Augmentation of in-stent clot dissolution by low frequency ultrasound combined with aspirin and heparin. An ex-vivo canine shunt study.
ABSTRACT Ultrasound can accelerate clot dissolution in vitro and in vivo. We used an ex vivo canine shunt to investigate low frequency ultrasound effects on platelet-rich stent thrombosis.
Nitinol stents were expanded to 2 mm in diameter in two perfusion chambers in a parallel shunt and exposed to flowing arterial blood at 2100 s(-1) to generate stent thrombi (n=224 perfusion runs). Dethrombotic effects were assessed during treatment with saline and combined treatment with aspirin and heparin. One stent was exposed to ultrasound (27 kHz, 1.4 W/cm2), while the other was not. Stent thrombi were weighed before and after treatment. There was no significant effect of ultrasound during saline infusion. Treatment with aspirin+heparin alone reduced thrombus weight by 37+/-25% (18.9+/-6.1 to 11.8+/-7.7 mg, p<0.0001). Combined treatment with aspirin+heparin+ultrasound produced a 49+/-23% reduction in thrombus weight (19.0+/-6.3 to 9.6+/-7.8 mg, p<0.0001). The reduction in thrombus weight was significantly greater in aspirin+heparin+ultrasound compared with aspirin+heparin alone (p=0.04).
Transcutaneous ultrasound significantly enhances dethrombotic effect of aspirin plus heparin on preformed stent thrombi. These findings suggest the potential of ultrasound as an adjunct to antithrombotic therapy to improve effectiveness without increasing the risk of bleeding complications during treatment of vascular thrombosis.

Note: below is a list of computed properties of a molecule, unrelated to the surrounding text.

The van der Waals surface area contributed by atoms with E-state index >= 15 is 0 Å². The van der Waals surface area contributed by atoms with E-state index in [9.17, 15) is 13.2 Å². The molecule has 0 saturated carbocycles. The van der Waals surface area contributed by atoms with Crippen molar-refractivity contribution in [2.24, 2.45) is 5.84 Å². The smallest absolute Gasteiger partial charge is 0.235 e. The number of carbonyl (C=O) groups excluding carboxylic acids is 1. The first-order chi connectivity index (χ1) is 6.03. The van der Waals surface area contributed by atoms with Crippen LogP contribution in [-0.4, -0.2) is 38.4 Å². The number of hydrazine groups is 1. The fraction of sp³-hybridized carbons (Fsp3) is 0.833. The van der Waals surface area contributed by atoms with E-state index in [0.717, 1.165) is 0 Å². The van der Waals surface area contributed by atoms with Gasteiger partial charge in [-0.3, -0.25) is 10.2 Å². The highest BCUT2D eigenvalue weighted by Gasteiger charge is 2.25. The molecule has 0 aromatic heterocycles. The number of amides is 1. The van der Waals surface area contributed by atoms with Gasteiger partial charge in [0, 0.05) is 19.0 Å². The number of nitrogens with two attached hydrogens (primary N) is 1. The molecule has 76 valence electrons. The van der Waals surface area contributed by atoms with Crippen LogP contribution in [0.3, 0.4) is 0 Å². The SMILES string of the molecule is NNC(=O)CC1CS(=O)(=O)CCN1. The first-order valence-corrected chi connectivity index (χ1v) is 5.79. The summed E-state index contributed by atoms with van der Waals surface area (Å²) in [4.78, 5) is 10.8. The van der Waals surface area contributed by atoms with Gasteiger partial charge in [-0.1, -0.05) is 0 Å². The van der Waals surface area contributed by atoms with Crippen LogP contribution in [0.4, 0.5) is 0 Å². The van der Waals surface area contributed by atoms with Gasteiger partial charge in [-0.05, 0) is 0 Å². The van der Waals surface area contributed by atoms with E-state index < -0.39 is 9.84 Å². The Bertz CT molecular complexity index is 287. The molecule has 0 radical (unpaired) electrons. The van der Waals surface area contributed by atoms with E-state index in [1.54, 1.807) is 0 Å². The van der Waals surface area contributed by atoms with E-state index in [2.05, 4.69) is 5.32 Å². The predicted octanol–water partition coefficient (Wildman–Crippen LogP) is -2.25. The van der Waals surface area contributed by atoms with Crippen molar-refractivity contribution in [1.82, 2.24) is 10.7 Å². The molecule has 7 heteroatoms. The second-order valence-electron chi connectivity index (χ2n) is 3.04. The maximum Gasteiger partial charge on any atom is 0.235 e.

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ABSTRACT: The MIST Therapy wound healing device (Celleration, Eden Prairie, MN, USA), which uses low-frequency ultrasound to deliver an atomized saline spray to acute wounds, was evaluated in a laboratory environment. The output of the MIST device was characterized by its frequency, transmission in the presence and absence of the saline spray and intensity. When measured up to 500 mm away from the transducer tip, the transmission of 39.5 kHz ultrasound was not significantly attenuated by the saline itself. In the absence of the saline spray, the acoustic intensity range of the MIST device was calculated to be 429-188 mW cm(-2) across the manufacturer-specified treatment range (12.5-20 mm). Because of the acoustic impedance mismatch between air and soft tissue, the MIST Therapy device would deliver only 0.1% of this incident intensity into the wound site.Ultrasound in medicine & biology 04/2013; · 2.46 Impact Factor